Extractions: [Select country] Algeria Angola Benin Botswana Burkina Faso Burundi Cameroon Cape Verde Cent.Afr.Rep Chad Comoros Cote D'Ivoire DRC Djibouti Egypt Eq. Guinea Eritrea Ethiopia Gabon Gambia, The Ghana Guinea Guinea Bissau Kenya Lesotho Liberia Libya Madagascar Malawi Mali Mauritania Mauritius Morocco Mozambique Namibia Niger Nigeria Rep. of Congo Reunion Rwanda Sao Tome Senegal Seychelles Sierra Leone Somalia South Africa St Helena Sudan Swaziland Tanzania Togo Tunisia Uganda W. Sahara Zambia Zimbabwe
Africa africa; the first language of most people is one vernaculars Bemba, Kaonda, Lozi, Lunda, luvale, Nyanja, Tonga, and about 70 other indigenous languages, http://www.ethiotrans.com/africa.htm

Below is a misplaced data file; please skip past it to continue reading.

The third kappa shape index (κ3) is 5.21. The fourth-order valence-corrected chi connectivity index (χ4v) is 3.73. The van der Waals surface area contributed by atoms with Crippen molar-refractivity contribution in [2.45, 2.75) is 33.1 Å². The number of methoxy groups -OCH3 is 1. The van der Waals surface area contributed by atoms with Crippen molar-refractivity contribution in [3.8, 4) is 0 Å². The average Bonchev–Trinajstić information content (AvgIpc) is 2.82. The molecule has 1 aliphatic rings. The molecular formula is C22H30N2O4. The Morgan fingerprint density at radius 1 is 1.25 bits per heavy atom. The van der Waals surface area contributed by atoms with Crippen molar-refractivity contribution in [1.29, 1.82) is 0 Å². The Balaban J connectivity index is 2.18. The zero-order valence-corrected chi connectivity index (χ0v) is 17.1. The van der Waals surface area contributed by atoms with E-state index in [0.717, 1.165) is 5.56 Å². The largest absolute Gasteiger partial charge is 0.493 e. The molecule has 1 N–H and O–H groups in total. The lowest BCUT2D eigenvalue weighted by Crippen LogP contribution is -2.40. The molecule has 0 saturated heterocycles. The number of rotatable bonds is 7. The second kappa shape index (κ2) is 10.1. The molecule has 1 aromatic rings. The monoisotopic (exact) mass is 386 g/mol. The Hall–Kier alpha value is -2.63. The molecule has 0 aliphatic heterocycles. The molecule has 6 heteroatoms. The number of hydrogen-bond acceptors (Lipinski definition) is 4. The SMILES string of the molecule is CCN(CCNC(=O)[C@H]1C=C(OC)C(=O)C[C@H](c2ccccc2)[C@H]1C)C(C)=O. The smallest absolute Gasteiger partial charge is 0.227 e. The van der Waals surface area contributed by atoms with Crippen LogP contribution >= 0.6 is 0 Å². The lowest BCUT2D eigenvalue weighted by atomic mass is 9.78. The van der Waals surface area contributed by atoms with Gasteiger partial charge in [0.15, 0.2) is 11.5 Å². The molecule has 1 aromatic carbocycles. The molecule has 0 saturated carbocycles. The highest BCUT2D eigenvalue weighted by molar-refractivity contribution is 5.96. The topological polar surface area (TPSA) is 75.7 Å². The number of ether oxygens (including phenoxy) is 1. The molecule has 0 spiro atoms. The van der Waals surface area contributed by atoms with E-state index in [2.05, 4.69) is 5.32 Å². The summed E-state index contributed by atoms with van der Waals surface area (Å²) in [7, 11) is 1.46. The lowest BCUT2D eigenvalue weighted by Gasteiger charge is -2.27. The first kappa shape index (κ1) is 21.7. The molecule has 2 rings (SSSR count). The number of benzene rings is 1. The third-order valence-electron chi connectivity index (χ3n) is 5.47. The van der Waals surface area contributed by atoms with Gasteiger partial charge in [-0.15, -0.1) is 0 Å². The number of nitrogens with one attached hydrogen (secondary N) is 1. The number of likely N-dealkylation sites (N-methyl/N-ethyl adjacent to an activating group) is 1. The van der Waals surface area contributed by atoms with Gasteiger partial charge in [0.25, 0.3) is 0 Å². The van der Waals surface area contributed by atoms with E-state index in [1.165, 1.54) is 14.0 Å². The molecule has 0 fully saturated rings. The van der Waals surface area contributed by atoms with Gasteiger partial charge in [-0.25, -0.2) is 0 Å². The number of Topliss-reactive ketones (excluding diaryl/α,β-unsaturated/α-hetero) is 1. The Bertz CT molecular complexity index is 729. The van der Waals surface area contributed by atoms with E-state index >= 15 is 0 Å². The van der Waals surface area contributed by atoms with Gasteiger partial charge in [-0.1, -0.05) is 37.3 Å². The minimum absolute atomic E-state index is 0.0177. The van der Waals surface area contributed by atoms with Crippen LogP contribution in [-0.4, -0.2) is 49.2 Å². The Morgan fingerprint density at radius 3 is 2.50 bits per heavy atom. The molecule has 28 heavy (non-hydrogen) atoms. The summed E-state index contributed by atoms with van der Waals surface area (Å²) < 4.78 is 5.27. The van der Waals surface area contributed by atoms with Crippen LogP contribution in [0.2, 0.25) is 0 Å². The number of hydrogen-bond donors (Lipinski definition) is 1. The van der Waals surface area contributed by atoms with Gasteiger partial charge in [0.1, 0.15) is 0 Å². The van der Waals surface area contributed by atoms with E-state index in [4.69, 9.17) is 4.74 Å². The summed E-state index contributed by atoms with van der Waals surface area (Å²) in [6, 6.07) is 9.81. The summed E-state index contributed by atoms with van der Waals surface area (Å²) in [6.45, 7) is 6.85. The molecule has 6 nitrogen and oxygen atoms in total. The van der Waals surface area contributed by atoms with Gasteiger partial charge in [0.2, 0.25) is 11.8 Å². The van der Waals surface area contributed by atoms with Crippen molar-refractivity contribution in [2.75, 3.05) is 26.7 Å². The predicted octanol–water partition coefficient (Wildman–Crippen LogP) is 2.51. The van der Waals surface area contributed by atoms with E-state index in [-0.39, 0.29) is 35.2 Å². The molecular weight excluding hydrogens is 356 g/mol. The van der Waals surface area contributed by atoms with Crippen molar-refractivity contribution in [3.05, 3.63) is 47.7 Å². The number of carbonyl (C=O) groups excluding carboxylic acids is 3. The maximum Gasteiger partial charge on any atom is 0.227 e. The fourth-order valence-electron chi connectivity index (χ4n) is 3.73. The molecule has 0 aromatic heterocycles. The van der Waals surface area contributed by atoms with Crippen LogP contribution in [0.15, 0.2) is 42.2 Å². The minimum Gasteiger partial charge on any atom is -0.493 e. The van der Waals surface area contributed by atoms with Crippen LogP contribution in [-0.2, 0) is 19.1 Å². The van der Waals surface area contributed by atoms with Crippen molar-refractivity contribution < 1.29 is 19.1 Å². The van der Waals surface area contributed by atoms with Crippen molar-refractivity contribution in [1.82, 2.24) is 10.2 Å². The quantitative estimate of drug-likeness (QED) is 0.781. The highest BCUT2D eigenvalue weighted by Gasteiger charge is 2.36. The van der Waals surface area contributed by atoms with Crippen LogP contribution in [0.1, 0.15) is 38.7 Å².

Extractions: ALRC County Flag Language Support Algeria Arabic (official), French, Berber dialects Yes Angola Portuguese (official), Bantu and other African languages Yes Benin French (official), Fon and Yoruba (most common vernaculars in south), tribal languages (at least six major ones in north) Yes Botswana English (official), Setswana Yes Burkina Faso French (official), native African languages belonging to Sudanic family spoken by 90% of the population Yes Burundi Kirundi (official), French (official), Swahili (along Lake Tanganyika and in the Bujumbura area) Yes Cameroon 24 major African language groups, English (official), French (official) Yes Central African Republic French (official), Sangho (lingua franca and national language), Arabic, Hunsa, Swahili Yes Chad French (official), Arabic (official), Sara and Sango (in south), more than 100 different languages and dialects Yes Congo, Democratic Republic of the